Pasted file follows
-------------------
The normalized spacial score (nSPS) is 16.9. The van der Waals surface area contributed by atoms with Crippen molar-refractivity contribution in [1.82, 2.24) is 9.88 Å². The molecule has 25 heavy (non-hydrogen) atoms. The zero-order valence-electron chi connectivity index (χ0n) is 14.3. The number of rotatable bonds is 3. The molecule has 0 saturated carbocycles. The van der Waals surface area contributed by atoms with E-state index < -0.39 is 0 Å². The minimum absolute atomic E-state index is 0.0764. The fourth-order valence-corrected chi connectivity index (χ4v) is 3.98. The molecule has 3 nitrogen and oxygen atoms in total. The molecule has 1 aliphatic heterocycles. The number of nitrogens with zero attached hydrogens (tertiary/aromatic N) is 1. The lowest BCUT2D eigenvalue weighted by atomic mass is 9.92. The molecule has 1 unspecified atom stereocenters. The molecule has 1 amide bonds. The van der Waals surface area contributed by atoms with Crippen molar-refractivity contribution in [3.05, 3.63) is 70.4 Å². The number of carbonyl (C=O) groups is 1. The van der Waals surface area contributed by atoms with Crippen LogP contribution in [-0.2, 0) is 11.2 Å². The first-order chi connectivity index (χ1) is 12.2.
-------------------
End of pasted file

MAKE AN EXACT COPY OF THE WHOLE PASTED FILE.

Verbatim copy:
The normalized spacial score (nSPS) is 16.9. The van der Waals surface area contributed by atoms with Crippen molar-refractivity contribution in [1.82, 2.24) is 9.88 Å². The molecule has 25 heavy (non-hydrogen) atoms. The zero-order valence-electron chi connectivity index (χ0n) is 14.3. The number of rotatable bonds is 3. The molecule has 0 saturated carbocycles. The van der Waals surface area contributed by atoms with E-state index < -0.39 is 0 Å². The minimum absolute atomic E-state index is 0.0764. The fourth-order valence-corrected chi connectivity index (χ4v) is 3.98. The molecule has 3 nitrogen and oxygen atoms in total. The molecule has 1 aliphatic heterocycles. The number of nitrogens with zero attached hydrogens (tertiary/aromatic N) is 1. The lowest BCUT2D eigenvalue weighted by atomic mass is 9.92. The molecule has 1 unspecified atom stereocenters. The molecule has 1 amide bonds. The van der Waals surface area contributed by atoms with Crippen molar-refractivity contribution in [3.05, 3.63) is 70.4 Å². The number of carbonyl (C=O) groups is 1. The van der Waals surface area contributed by atoms with Crippen LogP contribution in [-0.2, 0) is 11.2 Å². The first-order chi connectivity index (χ1) is 12.2.